Yet, this push for carbon neutrality is not unique to the airline industry — the demand for zero carbon emission travel is gaining traction across the wider transportation sector.
It comes at an interesting time, with Uber set to release its flying cars in the foreseeable future, and Virgin Galactic aiming to send us to space.
Imagine the carbon offset price of that. There is certainly an interesting dichotomy happening between reducing carbon emissions through flights and actually flying somewhere.
Personally I couldn’t think of anything worse than taking a ship, or a yacht from Australia to England. My irrational fear, having watched too many pirate movies, would be that I contract scurvy or be raided by eye patch wearing thieves of the sea.
Neither of which would happen, but who knows, right?
Socially responsibility and the market
How to be socially responsible or have a social impact, is something all companies could learn about by going to Social Suite’s website. It is also something we should take to heart. Now, at the risk of me sounding like a hypocrite, I will never give up meat or flying, but I would consider paying the carbon offset and I would also consider socially responsible investing.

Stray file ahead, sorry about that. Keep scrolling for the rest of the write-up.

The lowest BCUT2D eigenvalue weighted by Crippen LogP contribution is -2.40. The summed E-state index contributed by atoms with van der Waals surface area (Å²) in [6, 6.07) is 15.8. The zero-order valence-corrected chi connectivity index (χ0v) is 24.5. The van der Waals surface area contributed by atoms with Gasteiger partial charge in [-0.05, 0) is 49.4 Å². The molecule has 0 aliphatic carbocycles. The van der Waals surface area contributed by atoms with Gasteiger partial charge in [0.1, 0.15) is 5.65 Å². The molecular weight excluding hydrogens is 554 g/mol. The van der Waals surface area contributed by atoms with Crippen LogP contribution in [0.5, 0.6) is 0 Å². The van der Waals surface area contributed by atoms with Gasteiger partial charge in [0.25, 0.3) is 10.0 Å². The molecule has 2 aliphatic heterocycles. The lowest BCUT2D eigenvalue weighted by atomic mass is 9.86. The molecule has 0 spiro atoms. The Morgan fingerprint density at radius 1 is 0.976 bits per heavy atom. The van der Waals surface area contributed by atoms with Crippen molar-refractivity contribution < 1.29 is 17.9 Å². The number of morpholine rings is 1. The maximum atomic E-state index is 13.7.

There are plenty of funds to choose from including iShares MSCI KLD 400 Social ETF (DSI), an ETF which tracks an index of companies that have "positive environmental, social and governance characteristics and boasts around 400 holdings. Thirty percent of the portfolio is in the technology sector and includes Microsoft Corp. (MSFT), Alphabet (GOOG, GOOGL), whose mantra is ‘don’t be evil’, Facebook (FB) and Verizon Communications (VZ).
Some people see some of these companies as ‘evil’ highlighting the fact that ethics are personal.
According to US News, one of the best socially responsible funds is the CRBN ETF, which has more than 1,200 equity positions in the US and abroad. “This is a low-cost fund (the expense ratio is a mere 20 basis points) doesn't claim to invest in companies with no carbon footprint, just companies with "lower carbon exposure than that of the broad market." Its three largest holdings are Apple (AAPL), Microsoft and Amazon.com (AMZN), though collectively they make up less than 6 percent of the entire portfolio.
You can read US News’ full article here.
For a list of products Australian Ethical invest in, click here.
They include Accenture, Adobe, Alphabet, Kyocera Corporation, Intel, PayPal and may others.
One further Australian stock you may be interested in is Koppar Resources (ASX:KRX).
The $7.2 million capped KRX is looking to produce battery-grade lithium hydroxide from geothermal brines with a renewable electricity by-product, from its Vulcan Lithium Project in Germany.
If successful, it could be the only ‘zero carbon’ lithium product supplying the burgeoning EU electric vehicle market.
Perhaps Meghan and Harry could take an electric vehicle for their next trip to Spain, instead of a gas guzzling jet.